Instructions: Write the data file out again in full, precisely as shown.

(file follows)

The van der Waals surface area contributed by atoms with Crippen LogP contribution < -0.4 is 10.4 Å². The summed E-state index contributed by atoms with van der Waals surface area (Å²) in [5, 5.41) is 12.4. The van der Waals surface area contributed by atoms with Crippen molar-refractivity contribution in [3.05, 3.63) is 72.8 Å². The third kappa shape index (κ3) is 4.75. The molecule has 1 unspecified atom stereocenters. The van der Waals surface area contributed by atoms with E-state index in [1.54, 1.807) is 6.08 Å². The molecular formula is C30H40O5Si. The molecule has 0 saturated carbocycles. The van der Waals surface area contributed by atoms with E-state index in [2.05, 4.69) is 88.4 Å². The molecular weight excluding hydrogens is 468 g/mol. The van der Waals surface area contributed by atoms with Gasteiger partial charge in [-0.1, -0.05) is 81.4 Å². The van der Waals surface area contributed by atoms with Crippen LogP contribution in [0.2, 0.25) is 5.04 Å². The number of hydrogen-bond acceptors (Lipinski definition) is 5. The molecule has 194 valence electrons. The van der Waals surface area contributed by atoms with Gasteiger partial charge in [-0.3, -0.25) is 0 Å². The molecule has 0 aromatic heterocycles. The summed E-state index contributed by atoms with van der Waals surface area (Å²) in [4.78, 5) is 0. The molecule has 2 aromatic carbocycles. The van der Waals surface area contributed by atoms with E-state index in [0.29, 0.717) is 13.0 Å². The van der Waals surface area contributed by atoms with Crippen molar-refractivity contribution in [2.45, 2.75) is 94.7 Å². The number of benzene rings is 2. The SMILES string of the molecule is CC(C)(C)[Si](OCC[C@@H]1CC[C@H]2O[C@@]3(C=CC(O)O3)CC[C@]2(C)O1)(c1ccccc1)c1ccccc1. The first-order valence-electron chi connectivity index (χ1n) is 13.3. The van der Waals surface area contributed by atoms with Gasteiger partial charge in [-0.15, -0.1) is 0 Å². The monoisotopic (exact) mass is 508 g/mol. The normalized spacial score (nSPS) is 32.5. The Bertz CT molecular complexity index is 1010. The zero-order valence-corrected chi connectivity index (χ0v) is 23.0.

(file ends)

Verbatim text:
The van der Waals surface area contributed by atoms with Crippen LogP contribution < -0.4 is 10.4 Å². The summed E-state index contributed by atoms with van der Waals surface area (Å²) in [5, 5.41) is 12.4. The van der Waals surface area contributed by atoms with Crippen molar-refractivity contribution in [3.05, 3.63) is 72.8 Å². The third kappa shape index (κ3) is 4.75. The molecule has 1 unspecified atom stereocenters. The van der Waals surface area contributed by atoms with E-state index in [1.54, 1.807) is 6.08 Å². The molecular formula is C30H40O5Si. The molecule has 0 saturated carbocycles. The van der Waals surface area contributed by atoms with E-state index in [2.05, 4.69) is 88.4 Å². The molecular weight excluding hydrogens is 468 g/mol. The van der Waals surface area contributed by atoms with Gasteiger partial charge in [-0.1, -0.05) is 81.4 Å². The van der Waals surface area contributed by atoms with Crippen LogP contribution in [0.2, 0.25) is 5.04 Å². The number of hydrogen-bond acceptors (Lipinski definition) is 5. The molecule has 194 valence electrons. The van der Waals surface area contributed by atoms with Gasteiger partial charge in [-0.3, -0.25) is 0 Å². The molecule has 0 aromatic heterocycles. The summed E-state index contributed by atoms with van der Waals surface area (Å²) in [4.78, 5) is 0. The molecule has 2 aromatic carbocycles. The van der Waals surface area contributed by atoms with E-state index in [0.29, 0.717) is 13.0 Å². The van der Waals surface area contributed by atoms with Crippen molar-refractivity contribution in [2.45, 2.75) is 94.7 Å². The number of benzene rings is 2. The SMILES string of the molecule is CC(C)(C)[Si](OCC[C@@H]1CC[C@H]2O[C@@]3(C=CC(O)O3)CC[C@]2(C)O1)(c1ccccc1)c1ccccc1. The first-order valence-electron chi connectivity index (χ1n) is 13.3. The van der Waals surface area contributed by atoms with Gasteiger partial charge in [-0.15, -0.1) is 0 Å². The monoisotopic (exact) mass is 508 g/mol. The normalized spacial score (nSPS) is 32.5. The Bertz CT molecular complexity index is 1010. The zero-order valence-corrected chi connectivity index (χ0v) is 23.0.